For the most part, as quilters we deal with a fairly two dimensional medium – fabric. Most quilts are fairly flat, at least that is what we are taught to strive for – a quilt that lies or hangs flat. It is true that there is a little raised texture from the quilting, a sort of bas relief effect created by the stitching that can be subtle if thin batting is used and may become more pronounced if a higher loft batting is used or the work enhanced with Trapunto (padding or stuffing individual shapes). There is even a Faux Trapunto where you use a high loft batting and after stitching the shapes you wish to stand out, you quilt the living daylights out of the background to flatten it and enhance the puffy shapes (see photo below). In both of those methods, care must be used to distribute the puffier shapes consistently throughout the quilt or you risk ending up with a distorted quilt that won’t hang true or lie flat.
Returning to the more subtle relief quilting, the choice of thread color will dictate whether the stitching assumes the role of a graphic design using high contrast thread or an almost invisible design made from thread that matches the fabric closely where the only observable design is that created by the light and shadow created by the subtle raised and depressed surface of the quilting. Many quilters do not fully appreciate the overall impact that even this subtle texture has on the visual appeal of the quilt.
Here are some tips to those quilters who have not played much with thread color choices: As a novice quilter, you may be tempted to hide your lack of stitching skills by using a thread that matches your fabric and while it’s true that this may ‘hide’ errors pretty well, the truth is that you are more likely to make errors choosing this option. It is very difficult aligning precise stitching when you can’t see well what you have previously stitched. White/cream thread on white/cream fabric is hard enough but the worst is trying to quilt on black fabric with black thread (believe me – this is the voice of experience talking here); and ripping out mistakes on this no contrast color scheme is a nightmare (been there – done that too).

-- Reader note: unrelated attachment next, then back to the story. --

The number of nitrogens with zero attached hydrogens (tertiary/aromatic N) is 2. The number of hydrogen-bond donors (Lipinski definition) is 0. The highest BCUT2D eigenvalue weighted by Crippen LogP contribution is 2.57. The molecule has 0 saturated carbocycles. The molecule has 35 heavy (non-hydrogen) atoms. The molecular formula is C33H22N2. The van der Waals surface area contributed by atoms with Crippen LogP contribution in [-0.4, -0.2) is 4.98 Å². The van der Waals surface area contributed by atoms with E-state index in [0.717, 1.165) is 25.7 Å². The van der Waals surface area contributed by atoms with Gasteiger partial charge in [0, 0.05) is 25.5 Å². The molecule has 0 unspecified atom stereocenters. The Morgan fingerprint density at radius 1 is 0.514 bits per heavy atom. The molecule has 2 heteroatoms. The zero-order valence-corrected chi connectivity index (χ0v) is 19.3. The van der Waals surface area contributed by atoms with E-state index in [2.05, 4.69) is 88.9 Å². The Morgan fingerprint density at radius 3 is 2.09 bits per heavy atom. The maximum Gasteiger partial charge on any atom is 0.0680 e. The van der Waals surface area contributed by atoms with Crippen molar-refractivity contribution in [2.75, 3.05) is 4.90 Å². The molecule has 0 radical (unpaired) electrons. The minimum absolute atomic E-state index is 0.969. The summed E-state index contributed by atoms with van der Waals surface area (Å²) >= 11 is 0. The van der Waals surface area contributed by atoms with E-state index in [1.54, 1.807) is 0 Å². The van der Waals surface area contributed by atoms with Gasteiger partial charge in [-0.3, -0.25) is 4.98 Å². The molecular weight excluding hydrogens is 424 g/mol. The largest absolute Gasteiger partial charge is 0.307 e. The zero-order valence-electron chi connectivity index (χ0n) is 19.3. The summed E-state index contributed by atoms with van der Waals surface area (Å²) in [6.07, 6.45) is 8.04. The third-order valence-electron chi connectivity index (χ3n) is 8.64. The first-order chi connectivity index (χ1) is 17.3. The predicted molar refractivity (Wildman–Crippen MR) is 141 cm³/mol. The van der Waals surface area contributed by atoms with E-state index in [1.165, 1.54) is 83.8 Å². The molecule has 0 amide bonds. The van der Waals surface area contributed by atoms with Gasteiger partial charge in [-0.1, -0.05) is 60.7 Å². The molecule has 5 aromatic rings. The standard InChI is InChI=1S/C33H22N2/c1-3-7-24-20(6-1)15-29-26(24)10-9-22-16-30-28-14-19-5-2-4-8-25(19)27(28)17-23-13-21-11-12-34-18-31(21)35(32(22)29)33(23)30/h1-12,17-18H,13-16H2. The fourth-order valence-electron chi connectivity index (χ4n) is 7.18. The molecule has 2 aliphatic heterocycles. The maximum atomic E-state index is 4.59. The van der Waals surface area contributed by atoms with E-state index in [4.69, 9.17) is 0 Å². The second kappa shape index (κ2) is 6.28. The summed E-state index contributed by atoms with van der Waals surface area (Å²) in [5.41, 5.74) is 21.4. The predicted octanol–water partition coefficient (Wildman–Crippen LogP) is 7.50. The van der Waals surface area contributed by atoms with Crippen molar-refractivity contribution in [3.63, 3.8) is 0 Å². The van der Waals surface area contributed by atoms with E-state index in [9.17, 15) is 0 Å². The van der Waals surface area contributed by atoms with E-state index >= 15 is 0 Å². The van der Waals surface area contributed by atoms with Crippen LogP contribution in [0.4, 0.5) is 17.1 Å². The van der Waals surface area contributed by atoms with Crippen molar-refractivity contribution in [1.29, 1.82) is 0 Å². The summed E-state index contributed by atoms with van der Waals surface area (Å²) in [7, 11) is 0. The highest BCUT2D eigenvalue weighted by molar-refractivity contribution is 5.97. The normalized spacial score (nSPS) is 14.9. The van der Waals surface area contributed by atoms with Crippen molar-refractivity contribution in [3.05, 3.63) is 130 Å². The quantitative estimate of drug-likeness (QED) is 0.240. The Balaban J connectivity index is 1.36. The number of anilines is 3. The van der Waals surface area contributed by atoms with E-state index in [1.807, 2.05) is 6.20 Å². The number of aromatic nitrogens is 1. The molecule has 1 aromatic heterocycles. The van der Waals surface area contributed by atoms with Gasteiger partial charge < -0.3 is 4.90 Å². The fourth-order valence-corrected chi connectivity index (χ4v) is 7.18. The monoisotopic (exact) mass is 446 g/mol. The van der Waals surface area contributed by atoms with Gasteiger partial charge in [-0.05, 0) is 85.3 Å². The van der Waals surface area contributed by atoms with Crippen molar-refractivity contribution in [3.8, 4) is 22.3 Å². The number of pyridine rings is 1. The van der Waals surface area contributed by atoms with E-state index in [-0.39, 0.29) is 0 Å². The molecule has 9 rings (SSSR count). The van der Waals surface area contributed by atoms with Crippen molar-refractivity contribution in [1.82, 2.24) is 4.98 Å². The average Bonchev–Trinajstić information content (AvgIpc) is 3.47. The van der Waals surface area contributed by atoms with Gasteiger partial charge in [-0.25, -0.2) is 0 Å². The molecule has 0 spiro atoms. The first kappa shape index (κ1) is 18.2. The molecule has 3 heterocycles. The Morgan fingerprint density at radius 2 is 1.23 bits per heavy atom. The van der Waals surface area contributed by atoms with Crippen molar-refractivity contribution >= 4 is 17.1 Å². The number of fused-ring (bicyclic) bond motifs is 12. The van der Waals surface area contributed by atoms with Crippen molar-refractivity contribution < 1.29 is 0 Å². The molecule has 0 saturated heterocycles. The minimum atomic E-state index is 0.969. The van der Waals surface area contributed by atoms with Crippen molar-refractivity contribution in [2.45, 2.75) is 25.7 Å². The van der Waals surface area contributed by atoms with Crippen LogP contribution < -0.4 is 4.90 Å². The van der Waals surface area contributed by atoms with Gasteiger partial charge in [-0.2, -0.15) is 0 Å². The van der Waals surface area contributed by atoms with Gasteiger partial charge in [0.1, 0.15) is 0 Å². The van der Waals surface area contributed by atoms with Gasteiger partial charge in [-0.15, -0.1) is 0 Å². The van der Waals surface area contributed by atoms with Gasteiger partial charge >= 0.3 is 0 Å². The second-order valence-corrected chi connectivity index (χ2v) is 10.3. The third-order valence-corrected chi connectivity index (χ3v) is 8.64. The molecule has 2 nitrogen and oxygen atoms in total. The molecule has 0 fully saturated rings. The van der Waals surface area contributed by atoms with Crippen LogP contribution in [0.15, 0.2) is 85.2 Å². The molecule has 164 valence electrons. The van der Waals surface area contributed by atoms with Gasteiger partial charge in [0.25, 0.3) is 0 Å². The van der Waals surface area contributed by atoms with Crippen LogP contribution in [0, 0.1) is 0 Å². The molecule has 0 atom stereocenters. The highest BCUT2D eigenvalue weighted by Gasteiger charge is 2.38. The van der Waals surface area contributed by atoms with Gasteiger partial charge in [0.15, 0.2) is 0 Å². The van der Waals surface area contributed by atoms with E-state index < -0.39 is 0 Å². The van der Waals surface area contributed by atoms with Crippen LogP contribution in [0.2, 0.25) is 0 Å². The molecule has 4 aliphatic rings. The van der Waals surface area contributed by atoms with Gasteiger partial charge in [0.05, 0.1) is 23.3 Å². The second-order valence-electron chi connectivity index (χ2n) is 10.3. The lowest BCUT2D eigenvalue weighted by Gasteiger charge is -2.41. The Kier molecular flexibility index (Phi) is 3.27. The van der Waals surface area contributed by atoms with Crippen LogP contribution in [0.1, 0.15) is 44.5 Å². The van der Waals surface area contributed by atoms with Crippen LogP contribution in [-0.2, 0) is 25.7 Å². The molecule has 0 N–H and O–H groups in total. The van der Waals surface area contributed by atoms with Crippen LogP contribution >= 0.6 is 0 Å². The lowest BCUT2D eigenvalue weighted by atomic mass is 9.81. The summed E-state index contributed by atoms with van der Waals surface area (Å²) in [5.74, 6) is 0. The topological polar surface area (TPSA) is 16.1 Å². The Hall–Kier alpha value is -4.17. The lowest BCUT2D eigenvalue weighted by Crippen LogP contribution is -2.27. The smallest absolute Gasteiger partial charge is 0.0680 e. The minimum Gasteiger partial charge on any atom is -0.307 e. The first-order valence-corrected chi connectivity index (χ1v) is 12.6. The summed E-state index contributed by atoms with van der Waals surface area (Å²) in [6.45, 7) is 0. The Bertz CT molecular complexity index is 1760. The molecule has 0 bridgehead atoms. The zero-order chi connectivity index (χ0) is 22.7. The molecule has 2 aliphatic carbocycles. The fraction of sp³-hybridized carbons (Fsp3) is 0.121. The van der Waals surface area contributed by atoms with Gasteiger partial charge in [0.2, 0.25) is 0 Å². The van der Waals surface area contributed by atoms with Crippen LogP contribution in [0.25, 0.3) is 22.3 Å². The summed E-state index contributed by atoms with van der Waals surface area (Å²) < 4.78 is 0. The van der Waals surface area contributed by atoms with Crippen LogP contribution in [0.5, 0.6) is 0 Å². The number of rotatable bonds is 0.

At the other (literal) end of the spectrum, quilting with a high contrast thread can create a striking graphic effect whereby the stitching becomes in essence a drawn line on your quilt. This can be gorgeous however, every little mistake or mis-stitch will be glaringly apparent. See the coparison of the two extremems below.
A good sensible solution is to choose a thread color that varies from the fabric just slightly by a couple of steps – lighter or darker – where your skill (or lack thereof) is not showing like a sore thumb but with a pleasing definition that shows off the stitching pattern or design to good effect.
Often I am asked by students if there is a rule of thumb regarding whether or not a quilt should be quilted in all one color of thread. My answer is that there is no set rule about this; there is no quilting ‘planning commission’ and you will not have your ‘quilting permit’ revoked because you choose to defy traditional quilting decorum. As a matter of fact, using a variety of thread colors in one project can create a much more effective visual presentation by using higher contrast thread to draw the eye to focal motifs enhancing them and using a lower contrast thread to make the background patterns recede.
In summary – remember that the subtle texture created by quilting on even a low loft quilt has a major impact on the appearance of your quilt whether someone is examining it up close to see your stitching or viewing it from a distance. Choose your quilting designs and thread colors to work within your skill comfort zone but always with the knowledge that the quilting does indeed “make the quilt”.
Stay tuned for more on texture in another post to come when I will address visual vs, physical texture.